Romney is selling optimisim, but who's buying it?
Mitt Romney is optimistic about optimism. In fact, it's pretty much all he's got. And that fact should make you very pessimistic about his chances of leading an economic recovery.
As many people have noticed, Romney's five-point "economic plan" is very nearly substance-free. It vaguely suggests that he will pursue the same goals Republicans always pursue — weaker environmental protection, lower taxes on the wealthy. But it offers neither specifics nor any indication why returning to George W. Bush's policies would cure a slump that began on Bush's watch.
In his meeting with donors in Boca Raton, Fla., however, Romney revealed his real plan, which is to rely on magic. "My own view is," he declared, "if we win on Nov. 6, there will be a great deal of optimism about the future of this country. We'll see capital come back, and we'll see — without actually doing anything — we'll actually get a boost in the economy."
Are you feeling reassured?
In fairness to Romney, his assertion that electing him would spontaneously spark an economic boom is consistent with his party's current economic dogma. Republican leaders have long insisted that the main thing holding the economy back is the "uncertainty" created by President Barack Obama's statements — roughly speaking, that businesspeople aren't investing because Obama has hurt their feelings. If you believe that, it makes sense to argue that changing presidents would, all by itself, cause an economic revival.
There is, however, no evidence supporting this dogma. Our protracted economic weakness isn't a mystery, it's what normally happens after a major financial crisis. Furthermore, business investment has actually recovered fairly strongly since the official recession ended. What's holding us back is mainly the continued weakness of housing combined with a vast overhang of household debt, the legacy of the Bush-era housing bubble.
By the way, in saying that our prolonged slump was predictable, I'm not saying that it was necessary. We could and should have greatly reduced the pain by combining aggressive fiscal and monetary policies with effective relief for highly indebted homeowners; the fact that we didn't reflects a combination of timidity on the part of both the Obama administration and the Federal Reserve, and scorched-earth opposition on the part of the GOP.
But Romney, as I said, isn't offering anything substantive to fight the slump, just a reprise of the usual slogans. And he has denounced the Fed's belated effort to step up to the plate.
Back to the optimism thing: It's true that some studies suggest a secondary role for uncertainty in depressing the economy — and conservatives have seized on these studies, claiming vindication. But if you actually look at the measures of uncertainty involved, they've been driven not by fear of Obama but by events like the euro crisis and the standoff over the debt ceiling. (OK, I guess you could argue that electing Romney might encourage businesses by promising an end to Republican economic sabotage.)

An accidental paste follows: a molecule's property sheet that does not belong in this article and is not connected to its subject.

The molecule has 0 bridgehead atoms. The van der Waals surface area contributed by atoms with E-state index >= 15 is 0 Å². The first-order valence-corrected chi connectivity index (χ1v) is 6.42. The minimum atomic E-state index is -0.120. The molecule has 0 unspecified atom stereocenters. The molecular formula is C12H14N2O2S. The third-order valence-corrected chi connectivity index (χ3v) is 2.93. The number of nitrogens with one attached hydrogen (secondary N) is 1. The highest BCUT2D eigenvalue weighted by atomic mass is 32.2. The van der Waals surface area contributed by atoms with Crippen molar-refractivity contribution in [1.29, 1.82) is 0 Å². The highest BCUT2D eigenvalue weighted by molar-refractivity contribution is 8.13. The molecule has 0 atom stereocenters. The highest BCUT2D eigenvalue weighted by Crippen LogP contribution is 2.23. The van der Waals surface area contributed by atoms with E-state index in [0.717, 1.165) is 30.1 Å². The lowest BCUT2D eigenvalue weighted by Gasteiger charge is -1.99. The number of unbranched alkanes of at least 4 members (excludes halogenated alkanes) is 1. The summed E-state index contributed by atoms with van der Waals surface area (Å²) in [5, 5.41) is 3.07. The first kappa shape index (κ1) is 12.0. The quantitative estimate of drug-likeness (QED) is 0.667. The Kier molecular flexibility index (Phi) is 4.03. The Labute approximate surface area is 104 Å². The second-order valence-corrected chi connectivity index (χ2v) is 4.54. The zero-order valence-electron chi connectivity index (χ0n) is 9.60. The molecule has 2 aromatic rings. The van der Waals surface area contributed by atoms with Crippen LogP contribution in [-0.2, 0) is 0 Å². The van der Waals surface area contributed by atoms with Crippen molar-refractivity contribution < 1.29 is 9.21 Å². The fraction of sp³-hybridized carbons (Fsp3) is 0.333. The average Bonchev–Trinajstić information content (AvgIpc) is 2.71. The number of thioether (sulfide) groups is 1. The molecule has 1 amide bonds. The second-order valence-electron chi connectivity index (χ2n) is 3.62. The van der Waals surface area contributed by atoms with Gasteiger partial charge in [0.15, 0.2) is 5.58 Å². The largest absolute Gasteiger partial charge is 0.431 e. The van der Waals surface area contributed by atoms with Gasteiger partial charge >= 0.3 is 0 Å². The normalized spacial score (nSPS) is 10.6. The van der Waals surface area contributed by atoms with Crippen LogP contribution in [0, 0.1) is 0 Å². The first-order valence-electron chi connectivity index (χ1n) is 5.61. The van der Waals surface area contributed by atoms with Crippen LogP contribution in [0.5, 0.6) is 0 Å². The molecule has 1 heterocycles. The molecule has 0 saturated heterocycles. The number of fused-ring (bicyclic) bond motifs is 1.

You should also know that efforts to base policy on speculations about business psychology have a track record — and it's not a good one.
Back in 2010, as European nations began implementing savage austerity programs to placate bond markets, it was common for policymakers to deny that these programs would have a depressing effect. "The idea that austerity measures could trigger stagnation is incorrect," insisted Jean-Claude Trichet, then the president of the European Central Bank. Why? Because these measures would "increase the confidence of households, firms and investors."
At the time I ridiculed such claims as belief in the "confidence fairy." And sure enough, austerity programs actually led to Depression-level economic downturns across much of Europe.
Yet here comes Mitt Romney, declaring, in effect, "I am the confidence fairy!"
Is he? As it happens, Romney offered a testable proposition in his Boca remarks: "If it looks like I'm going to win, the markets will be happy. If it looks like the president's going to win, the markets should not be terribly happy." How's that going? Not very well. Over the past month conventional wisdom has shifted from the view that the election could easily go either way to the view that Romney is very likely to lose; yet markets are up, not down, with major stock indexes hitting their highest levels since the economic downturn began.
It's all kind of sad. Yet the truth is that it all fits together. Romney's whole campaign has been based on the premise that he can become president simply by not being Barack Obama. Why shouldn't he believe that he can fix the economy the same way?
But will he get a chance to put that theory to the test? At the moment, I'm not optimistic.